Ladysmith Black Mambazo. Photo by Shane Doyle
This month’s Orchestra Hall concert by Ladysmith Black Mambazo takes me back to the 1980s. Information traveled in haphazard ways in that pre-internet time, yet there were a few intersecting factors that opened the minds of my generation coming of age in the Reagan era (and paved the way for the world we live in now).
The first was an awareness of the overwhelming whiteness of MTV. Other than Michael Jackson, you were hard pressed to see any musical developments there from soul, funk, R&B, or the early, thrilling days of hip-hop—unless a white artist repackaged them and slipped them past the gatekeepers of the record labels and cable czars. (Debbie Harry and Blondie scoring a hip-hop hit while Kurtis Blow’s commercial breakthrough was years on the horizon? Please.)
The second came in the middle of the decade. It’s difficult to convey the power of the LP The Indestructible Beat of Soweto, which dropped seemingly out of nowhere in 1985. Good lord: Even those of us who made regular stops in the World Music section were utterly blown away by this compilation of music from the townships of apartheid-torn South Africa. Driving, funky, passionate, all over the place stylistically—somehow the reality of race-based oppression on the other side of the world was arriving in the form of impossibly catchy music, the sounds of common humanity and the inalienable right to the pursuit of happiness.
And then, the next year, Paul Simon’s Graceland. Faced with a period of creative paucity, the master songwriter had jumpstarted his muse by traveling to South Africa and working with black musicians. Most of the record’s songs were about relationships, and wry takes on love—the apolitical territory Simon so often traverses—but the musical collaboration was startling. Amazing vocal energy, fresh rhythms, a palpable sense of joy throughout.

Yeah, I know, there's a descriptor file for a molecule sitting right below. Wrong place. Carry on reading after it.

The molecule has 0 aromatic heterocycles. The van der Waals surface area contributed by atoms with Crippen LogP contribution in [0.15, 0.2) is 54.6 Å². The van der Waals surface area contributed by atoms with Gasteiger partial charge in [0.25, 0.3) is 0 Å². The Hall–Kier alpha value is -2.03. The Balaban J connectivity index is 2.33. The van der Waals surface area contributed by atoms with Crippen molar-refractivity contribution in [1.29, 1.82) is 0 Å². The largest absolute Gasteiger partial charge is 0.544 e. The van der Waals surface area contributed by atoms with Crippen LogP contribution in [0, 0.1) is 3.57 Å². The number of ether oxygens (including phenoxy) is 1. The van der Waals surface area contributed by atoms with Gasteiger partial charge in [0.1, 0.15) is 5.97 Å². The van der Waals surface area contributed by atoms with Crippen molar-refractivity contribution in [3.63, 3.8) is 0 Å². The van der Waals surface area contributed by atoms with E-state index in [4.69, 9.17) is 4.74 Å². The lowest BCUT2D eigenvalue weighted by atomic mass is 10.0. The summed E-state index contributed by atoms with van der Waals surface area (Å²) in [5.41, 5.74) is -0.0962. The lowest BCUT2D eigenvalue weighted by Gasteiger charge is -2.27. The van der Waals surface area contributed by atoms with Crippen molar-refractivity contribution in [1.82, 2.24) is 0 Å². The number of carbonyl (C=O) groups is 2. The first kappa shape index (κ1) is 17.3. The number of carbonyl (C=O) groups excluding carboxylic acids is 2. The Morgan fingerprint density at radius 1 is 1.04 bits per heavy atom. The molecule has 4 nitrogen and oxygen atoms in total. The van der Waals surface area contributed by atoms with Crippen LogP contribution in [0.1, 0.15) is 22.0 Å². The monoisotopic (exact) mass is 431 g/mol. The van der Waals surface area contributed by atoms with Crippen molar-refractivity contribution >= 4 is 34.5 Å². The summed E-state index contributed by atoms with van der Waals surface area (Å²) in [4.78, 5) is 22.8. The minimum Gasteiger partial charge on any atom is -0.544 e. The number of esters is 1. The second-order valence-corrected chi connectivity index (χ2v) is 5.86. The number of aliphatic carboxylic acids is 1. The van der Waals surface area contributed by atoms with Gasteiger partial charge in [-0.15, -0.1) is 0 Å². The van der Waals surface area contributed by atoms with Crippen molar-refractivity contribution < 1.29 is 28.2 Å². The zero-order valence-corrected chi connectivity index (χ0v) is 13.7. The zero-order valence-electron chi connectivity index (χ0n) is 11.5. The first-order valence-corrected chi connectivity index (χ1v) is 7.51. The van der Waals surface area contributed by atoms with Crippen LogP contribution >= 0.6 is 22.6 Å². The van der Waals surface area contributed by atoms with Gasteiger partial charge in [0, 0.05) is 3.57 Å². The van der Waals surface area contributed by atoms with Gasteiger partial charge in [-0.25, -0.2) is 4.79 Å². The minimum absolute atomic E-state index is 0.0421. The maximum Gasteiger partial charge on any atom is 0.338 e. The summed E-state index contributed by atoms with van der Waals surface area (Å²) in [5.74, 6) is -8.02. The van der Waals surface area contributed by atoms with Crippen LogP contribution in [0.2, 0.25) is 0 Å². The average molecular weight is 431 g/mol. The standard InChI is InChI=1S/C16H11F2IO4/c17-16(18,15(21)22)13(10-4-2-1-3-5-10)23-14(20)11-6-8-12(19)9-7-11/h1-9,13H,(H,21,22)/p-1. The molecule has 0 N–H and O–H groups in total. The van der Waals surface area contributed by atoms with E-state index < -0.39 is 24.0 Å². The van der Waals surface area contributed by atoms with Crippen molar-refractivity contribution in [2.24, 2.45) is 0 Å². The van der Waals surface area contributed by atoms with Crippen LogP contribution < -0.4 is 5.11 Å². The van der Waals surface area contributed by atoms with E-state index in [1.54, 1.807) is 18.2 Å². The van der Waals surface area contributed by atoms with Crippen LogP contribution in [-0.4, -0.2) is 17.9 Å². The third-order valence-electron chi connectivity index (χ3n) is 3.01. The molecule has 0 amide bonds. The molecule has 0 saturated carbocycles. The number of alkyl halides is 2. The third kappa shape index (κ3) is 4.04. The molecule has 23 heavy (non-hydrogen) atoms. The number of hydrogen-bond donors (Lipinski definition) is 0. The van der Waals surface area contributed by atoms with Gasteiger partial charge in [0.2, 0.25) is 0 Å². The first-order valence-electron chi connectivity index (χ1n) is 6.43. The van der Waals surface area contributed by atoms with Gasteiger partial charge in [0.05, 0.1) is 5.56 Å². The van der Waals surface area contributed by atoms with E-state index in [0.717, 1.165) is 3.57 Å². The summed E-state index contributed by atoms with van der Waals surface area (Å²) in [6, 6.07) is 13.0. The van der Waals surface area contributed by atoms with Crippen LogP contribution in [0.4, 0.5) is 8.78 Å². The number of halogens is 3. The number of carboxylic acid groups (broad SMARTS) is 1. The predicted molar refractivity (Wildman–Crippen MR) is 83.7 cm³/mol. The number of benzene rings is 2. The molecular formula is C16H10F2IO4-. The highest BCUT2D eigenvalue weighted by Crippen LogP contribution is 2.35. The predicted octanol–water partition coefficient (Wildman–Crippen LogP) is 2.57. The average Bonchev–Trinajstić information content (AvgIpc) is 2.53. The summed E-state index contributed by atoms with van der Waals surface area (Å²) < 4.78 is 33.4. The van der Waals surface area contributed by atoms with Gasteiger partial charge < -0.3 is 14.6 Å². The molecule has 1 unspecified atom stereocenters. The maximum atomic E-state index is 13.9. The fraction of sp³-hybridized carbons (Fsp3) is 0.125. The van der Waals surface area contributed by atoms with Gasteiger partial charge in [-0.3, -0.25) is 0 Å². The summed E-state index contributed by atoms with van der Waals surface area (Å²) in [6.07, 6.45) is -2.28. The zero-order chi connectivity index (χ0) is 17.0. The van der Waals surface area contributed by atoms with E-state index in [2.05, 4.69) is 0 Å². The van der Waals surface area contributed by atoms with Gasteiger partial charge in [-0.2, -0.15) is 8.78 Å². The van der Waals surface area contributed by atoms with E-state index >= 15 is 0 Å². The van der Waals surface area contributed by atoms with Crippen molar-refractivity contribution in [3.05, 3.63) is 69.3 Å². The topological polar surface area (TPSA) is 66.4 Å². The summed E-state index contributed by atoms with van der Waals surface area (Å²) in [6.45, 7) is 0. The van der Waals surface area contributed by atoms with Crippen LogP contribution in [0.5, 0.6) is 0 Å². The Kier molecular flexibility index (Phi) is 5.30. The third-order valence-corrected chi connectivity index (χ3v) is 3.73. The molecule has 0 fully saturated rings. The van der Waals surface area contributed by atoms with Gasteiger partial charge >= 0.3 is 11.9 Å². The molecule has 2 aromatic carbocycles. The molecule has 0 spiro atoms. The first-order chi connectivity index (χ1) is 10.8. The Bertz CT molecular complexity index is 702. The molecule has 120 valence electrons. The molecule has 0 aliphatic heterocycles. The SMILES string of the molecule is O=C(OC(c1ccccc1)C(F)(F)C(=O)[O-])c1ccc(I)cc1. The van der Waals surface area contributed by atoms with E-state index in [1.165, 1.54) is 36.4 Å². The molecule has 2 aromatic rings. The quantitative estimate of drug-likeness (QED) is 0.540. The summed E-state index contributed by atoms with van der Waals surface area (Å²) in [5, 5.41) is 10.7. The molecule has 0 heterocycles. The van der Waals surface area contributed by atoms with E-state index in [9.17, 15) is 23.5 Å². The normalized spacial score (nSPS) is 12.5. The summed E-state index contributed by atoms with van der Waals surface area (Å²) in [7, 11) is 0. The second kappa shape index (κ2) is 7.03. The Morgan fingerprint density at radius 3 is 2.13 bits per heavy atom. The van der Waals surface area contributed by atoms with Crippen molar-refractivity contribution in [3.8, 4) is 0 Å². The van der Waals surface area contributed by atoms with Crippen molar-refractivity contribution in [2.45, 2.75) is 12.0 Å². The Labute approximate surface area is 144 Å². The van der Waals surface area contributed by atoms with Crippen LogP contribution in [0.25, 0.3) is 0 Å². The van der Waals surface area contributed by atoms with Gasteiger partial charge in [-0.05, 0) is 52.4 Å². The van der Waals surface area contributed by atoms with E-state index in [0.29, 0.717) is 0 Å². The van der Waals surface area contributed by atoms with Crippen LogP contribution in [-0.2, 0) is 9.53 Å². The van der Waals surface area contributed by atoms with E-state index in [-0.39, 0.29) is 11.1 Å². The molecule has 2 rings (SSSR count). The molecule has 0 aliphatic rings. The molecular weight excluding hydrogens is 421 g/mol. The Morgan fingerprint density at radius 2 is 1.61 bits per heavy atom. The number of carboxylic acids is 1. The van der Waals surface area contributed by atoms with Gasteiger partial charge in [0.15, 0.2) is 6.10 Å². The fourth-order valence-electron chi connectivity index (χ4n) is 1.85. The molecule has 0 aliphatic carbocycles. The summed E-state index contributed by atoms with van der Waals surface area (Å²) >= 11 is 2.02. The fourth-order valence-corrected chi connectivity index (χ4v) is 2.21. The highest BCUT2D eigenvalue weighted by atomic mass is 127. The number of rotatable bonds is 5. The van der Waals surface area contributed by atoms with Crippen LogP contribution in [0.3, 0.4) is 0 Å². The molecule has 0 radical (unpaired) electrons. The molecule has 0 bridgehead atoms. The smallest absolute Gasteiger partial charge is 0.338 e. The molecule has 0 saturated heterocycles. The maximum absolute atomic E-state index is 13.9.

Simon was then rightfully slammed for breaking cultural boycotts against Apartheid, and for exploiting and appropriating music in an act akin to colonialism. It was strong stuff, and Simon responded by touring with South African musicians and generally promoting artists such as Hugh Masekela and Miriam Makeba, neither of whom I might have known about if not for Simon’s efforts. Today the controversy seems dated. But at the time it was hard to imagine that Apartheid would ever end.
It’s stunning to realize that vocal combo Ladysmith Black Mambazo only appeared on a few tracks on Graceland (even the Everly Brothers dropped in to cameo on one). But what songs they were, especially “Diamonds on the Soles of Her Shoes,” in which their lush, breathy harmonies wedded with white American pop and made those who listened feel, in the context of the times, that this was the sound of racial barriers falling, that this was what the future felt like.
Ladysmith Black Mambazo had been around for 26 years by that point (their early tune “Nomathemba” literally means Hope), and has persevered in the roughly 30 years since. The product of visionary founder Joseph Shabalala, today they refer to themselves as a “mobile academy” spreading South African culture into the next phase of world history. And what a culture: such beauty and freedom of the heart amid massive wrongs and once-seeming unchangeable tides of history. Two lines into any of their songs is still enough to transport me to a place of hope.
Ladysmith Black Mambazo